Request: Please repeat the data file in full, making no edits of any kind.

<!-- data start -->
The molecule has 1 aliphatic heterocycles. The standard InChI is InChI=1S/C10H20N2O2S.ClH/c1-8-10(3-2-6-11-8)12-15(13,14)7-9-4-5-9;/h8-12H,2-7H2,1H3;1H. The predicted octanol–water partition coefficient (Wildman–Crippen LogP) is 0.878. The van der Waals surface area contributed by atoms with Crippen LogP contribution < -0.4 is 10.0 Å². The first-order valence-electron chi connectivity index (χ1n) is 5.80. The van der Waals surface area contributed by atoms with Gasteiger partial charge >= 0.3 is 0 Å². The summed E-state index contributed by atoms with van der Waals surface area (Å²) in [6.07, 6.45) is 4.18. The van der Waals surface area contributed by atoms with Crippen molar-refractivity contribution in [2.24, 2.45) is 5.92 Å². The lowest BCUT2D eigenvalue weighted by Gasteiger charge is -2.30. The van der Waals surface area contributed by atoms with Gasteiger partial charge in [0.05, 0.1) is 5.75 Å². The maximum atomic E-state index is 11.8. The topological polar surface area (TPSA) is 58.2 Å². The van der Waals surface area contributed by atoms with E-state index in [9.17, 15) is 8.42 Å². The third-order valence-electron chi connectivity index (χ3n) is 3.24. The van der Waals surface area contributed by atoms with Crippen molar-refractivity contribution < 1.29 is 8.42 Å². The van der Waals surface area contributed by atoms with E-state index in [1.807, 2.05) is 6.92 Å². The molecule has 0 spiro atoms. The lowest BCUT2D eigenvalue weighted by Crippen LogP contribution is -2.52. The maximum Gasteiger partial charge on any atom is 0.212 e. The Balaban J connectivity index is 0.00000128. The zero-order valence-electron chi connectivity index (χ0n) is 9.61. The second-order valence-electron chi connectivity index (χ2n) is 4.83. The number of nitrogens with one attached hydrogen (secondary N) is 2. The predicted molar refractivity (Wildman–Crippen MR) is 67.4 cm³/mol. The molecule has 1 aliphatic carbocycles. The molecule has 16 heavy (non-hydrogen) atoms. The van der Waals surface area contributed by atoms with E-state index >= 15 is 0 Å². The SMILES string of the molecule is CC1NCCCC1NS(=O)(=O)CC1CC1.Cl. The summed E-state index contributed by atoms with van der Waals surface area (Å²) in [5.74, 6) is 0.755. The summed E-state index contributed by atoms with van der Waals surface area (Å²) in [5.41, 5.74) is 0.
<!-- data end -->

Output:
The molecule has 1 aliphatic heterocycles. The standard InChI is InChI=1S/C10H20N2O2S.ClH/c1-8-10(3-2-6-11-8)12-15(13,14)7-9-4-5-9;/h8-12H,2-7H2,1H3;1H. The predicted octanol–water partition coefficient (Wildman–Crippen LogP) is 0.878. The van der Waals surface area contributed by atoms with Crippen LogP contribution < -0.4 is 10.0 Å². The first-order valence-electron chi connectivity index (χ1n) is 5.80. The van der Waals surface area contributed by atoms with Gasteiger partial charge >= 0.3 is 0 Å². The summed E-state index contributed by atoms with van der Waals surface area (Å²) in [6.07, 6.45) is 4.18. The van der Waals surface area contributed by atoms with Crippen molar-refractivity contribution in [2.24, 2.45) is 5.92 Å². The lowest BCUT2D eigenvalue weighted by Gasteiger charge is -2.30. The van der Waals surface area contributed by atoms with Gasteiger partial charge in [0.05, 0.1) is 5.75 Å². The maximum atomic E-state index is 11.8. The topological polar surface area (TPSA) is 58.2 Å². The van der Waals surface area contributed by atoms with E-state index in [9.17, 15) is 8.42 Å². The third-order valence-electron chi connectivity index (χ3n) is 3.24. The van der Waals surface area contributed by atoms with Crippen molar-refractivity contribution < 1.29 is 8.42 Å². The van der Waals surface area contributed by atoms with E-state index in [1.807, 2.05) is 6.92 Å². The molecule has 0 spiro atoms. The lowest BCUT2D eigenvalue weighted by Crippen LogP contribution is -2.52. The maximum Gasteiger partial charge on any atom is 0.212 e. The Balaban J connectivity index is 0.00000128. The zero-order valence-electron chi connectivity index (χ0n) is 9.61. The second-order valence-electron chi connectivity index (χ2n) is 4.83. The number of nitrogens with one attached hydrogen (secondary N) is 2. The predicted molar refractivity (Wildman–Crippen MR) is 67.4 cm³/mol. The molecule has 1 aliphatic carbocycles. The molecule has 16 heavy (non-hydrogen) atoms. The van der Waals surface area contributed by atoms with E-state index >= 15 is 0 Å². The SMILES string of the molecule is CC1NCCCC1NS(=O)(=O)CC1CC1.Cl. The summed E-state index contributed by atoms with van der Waals surface area (Å²) in [5.74, 6) is 0.755. The summed E-state index contributed by atoms with van der Waals surface area (Å²) in [5.41, 5.74) is 0.